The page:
Diabetes mellitus, also referred to as "diabetes," describes a group of metabolic diseases with hyperglycemia (i.e., high blood sugar) in the medical report. The disease is generally classified into four types:
- Type 1 diabetes: disturbance of insulin secretion because the pancreas (i.e., pancreas) produces too little or no insulin. A special form of autoimmune diabetes in adults is LADA (i.e. Late onset Autoimmunity Diabetes in the Adult).
- Type 2 diabetes: The effect of insulin in the human body cells is disturbed. About 90% of those affected have this form of diabetes.
- Other specific types of diabetes:These include hyperglycemia due to dysfunction in the endocrine organs, drug-chemical causes, genetic defects in insulin production or action and other genetic disorders, infections, and rare types of autoimmune-mediated diabetes.
- Gestational diabetes:disorder of glucose utilization that occurs during the gestational period and is diagnosed with diabetes. Approximately 4-5% of pregnant women are affected.
As the number of prevalent type 2 diabetes sufferers increases at a young age, a better understanding of reasons for high risk is particularly important to reduce the risk of such diabetes. A determinant of insulin resistance and subsequently a first indication of type 2 diabetes is the so-called HOMA index (i.e. homeostatic model assessment).
Possible sleep deprivation in elementary school students:
The evaluations of the research team at St. George University in London show a slight increase in this HOMA index even at primary school age. Possible risk factor for this could be sleep deprivation; as the study researchers related sleep duration in the CHASE cohort studied (i.e. Child Heart and Health Study in England) to the HOMA index and fasting blood glucose and analyzed a possible correlation.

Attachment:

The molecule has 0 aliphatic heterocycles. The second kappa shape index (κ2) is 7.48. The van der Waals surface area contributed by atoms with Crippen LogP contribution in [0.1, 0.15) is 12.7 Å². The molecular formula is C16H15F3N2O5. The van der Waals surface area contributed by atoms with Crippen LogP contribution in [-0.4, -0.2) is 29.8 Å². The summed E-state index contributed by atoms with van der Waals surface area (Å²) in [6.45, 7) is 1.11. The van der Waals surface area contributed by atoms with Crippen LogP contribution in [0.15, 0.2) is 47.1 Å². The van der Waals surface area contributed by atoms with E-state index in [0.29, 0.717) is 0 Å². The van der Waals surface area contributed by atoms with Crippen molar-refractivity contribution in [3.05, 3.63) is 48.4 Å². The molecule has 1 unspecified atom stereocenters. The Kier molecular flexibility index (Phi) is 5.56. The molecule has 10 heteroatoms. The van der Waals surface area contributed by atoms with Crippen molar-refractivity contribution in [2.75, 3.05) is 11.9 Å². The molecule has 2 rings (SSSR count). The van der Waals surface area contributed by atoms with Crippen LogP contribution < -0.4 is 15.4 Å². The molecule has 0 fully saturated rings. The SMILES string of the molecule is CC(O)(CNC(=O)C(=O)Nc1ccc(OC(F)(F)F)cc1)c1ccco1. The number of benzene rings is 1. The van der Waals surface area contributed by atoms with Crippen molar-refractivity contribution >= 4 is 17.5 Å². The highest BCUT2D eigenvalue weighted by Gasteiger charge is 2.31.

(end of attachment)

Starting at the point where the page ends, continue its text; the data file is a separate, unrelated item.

The CHASE cohort included more than 4500 primary school students (from 200 school settings) aged 9 to 10 years. These provided various data to infer possible risk factors for future cardiometabolic disease, including fasting blood samples. This involves determining insulin concentration in the body and blood glucose, which can be used to determine the HOMA index. In addition to this, body composition data and self-reported values for sleep time and waking during school days were also known.
While elementary school students averaged 10-11 hrs of sleep per day, the average sleep duration in the CHASE cohort was around 10.5 hrs, but the range was 8-12 hrs. According to the study analysis, unfavorable examination scores were seen in those children who recorded shorter sleep duration.
While sleep duration is stable in adults, recent study results suggest that the average sleep duration in both children and adults has decreased by 0.73 minutes per year over the past 15 years. The overall consequences in association with physical health have yet to be studied in detail - however, the study published in the journal Pediatrics focused on the risk correlation with type 2 diabetes during childhood.
According to researchers, every extra hour of sleep can improve the HOMA index by 2.9%. However, blood glucose (of the children) was kept in the normal range by increased insulin secretion. Therefore, the effect of too little sleep on blood sugar was not significant at 0.24%.
But the researchers do mention a possible long-term increased risk of diabetes - because insulin resistance levels in childhood already showed an effect on diabetes type 2 risk over a 10-year period, according to researchers in previous studies. The cross-sectional study cannot provide an exact cause, but researchers mention that an increase in body weight could play a possible role. That's because previous research has shown a correlation between sleep deprivation and disruption of neuroendocrine appetite control in adults. Each hour of shorter sleep was associated with a 0.19 kg/m2 increase in BMI.
Using the CHASE cohort of elementary school students, this cross-sectional study showed that a correlation between sleep duration and type 2 diabetes risk in childhood is possible. However, further intervention studies are needed to show exact causality of this possible association. If the preliminary results prove true, a simple strategy for early prevention of type 2 diabetes could be established.